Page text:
Food is something we know we do well in Louisiana.
We’re renowned the world over for our Cajun and Creole cuisines, our seafood industry, and the many restaurants and famous chefs we have produced. But Louisiana also has a thriving culture for food entrepreneurs. People may bemoan that our tech or manufacturing sectors lag those of Texas or Silicon Valley, but they cannot quibble with the fact that food-based businesses in Louisiana are a slam dunk!
Somebody who’s seen more food entrepreneurial slam-dunks than anyone in the state is Gaye Sandoz.
Gaye is Director of Foodii, the LSU Ag Center’s Food Innovation Institute. It’s a business incubator that specifically helps food entrepreneurs develop, test, produce, package and brand that delicious salsa or healthy protein bars or to die for cookies they’ve made for years to the rave reviews of their family and friends.
In the 10 years she has been at the helm of the incubator, Gaye has helped launch literally dozens of food businesses. She has also developed several successful products of her own, including the Clever Kitchen Microwave Barbecue Chicken Roasters, of which she has sold more than 60-thousand on shopping channel QVC.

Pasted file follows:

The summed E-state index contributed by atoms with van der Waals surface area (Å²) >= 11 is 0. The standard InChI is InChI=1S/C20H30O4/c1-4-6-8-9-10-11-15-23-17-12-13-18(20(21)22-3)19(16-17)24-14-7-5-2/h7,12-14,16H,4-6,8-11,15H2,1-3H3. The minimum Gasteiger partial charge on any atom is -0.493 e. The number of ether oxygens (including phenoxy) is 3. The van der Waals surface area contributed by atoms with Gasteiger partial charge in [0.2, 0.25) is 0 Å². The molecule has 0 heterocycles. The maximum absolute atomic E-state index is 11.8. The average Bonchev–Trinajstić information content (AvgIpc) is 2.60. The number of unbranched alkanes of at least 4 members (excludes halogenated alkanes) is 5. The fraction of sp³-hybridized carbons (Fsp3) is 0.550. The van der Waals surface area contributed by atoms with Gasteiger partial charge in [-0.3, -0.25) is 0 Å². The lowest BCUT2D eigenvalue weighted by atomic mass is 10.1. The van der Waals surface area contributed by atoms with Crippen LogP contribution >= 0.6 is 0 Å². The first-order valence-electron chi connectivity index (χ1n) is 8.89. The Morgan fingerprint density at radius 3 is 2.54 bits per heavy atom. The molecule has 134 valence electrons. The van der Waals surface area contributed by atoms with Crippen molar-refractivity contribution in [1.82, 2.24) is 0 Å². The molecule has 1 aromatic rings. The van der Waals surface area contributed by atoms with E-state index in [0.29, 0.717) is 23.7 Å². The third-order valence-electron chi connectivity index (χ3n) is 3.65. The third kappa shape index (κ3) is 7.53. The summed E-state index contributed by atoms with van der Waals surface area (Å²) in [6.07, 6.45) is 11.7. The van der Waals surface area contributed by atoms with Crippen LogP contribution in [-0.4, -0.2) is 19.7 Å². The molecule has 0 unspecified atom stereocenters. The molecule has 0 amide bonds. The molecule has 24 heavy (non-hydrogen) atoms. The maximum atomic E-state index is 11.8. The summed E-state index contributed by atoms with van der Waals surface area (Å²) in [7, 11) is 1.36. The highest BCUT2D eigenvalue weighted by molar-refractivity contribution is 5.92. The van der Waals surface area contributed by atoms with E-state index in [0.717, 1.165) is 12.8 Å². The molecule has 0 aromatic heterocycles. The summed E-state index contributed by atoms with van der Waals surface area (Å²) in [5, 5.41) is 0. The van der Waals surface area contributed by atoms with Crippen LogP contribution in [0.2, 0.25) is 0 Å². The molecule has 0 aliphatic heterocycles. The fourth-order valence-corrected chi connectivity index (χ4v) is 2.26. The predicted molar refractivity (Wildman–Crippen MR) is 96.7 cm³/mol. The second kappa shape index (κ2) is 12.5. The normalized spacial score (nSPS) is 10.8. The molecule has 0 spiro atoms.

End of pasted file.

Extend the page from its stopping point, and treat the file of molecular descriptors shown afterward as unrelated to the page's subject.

Gaye first began working in the industry Edible Enterprises in Norco and started her own company, Sandoz Marketing Specialists, to offer consulting services in marketing and food product development.
Alvin Tanner is a recent beneficiary of Gaye’s expertise. Alvin is owner of Alvin Ray’s Bayou Best Pickles, a food start up based in Gonzales that makes a variety of jarred pickles, the signature of which is a sweet, crisp tangy pickle that Alvin describes as a cross between a dill and a bread-and-butter.
Alvin launched the company in 2014, when he started making the first of what would become three versions of his signature pickles. In the years since, he has grown his sales and distribution network, and today his pickles can be found in more than 400 supermarkets in six states, as well as in several local and regional restaurants.
Bayou Best Pickles have also proven incredible popular on the rodeo circuit! (Who even knew there was a rodeo circuit in south Louisiana?)
As the name on the label suggests, Alvin is from “down the bayou” and has been experimenting in the kitchen since he was a kid. He gave up his day job as a welder to work on Alvin Ray’s Bayou’s Best Pickles full time, and as he says in his inimitable Bayou Cadence, “I can’t stop.”
Out to Lunch is recorded live over lunch at Mansurs on the Boulevard. Photos by Erik Otts.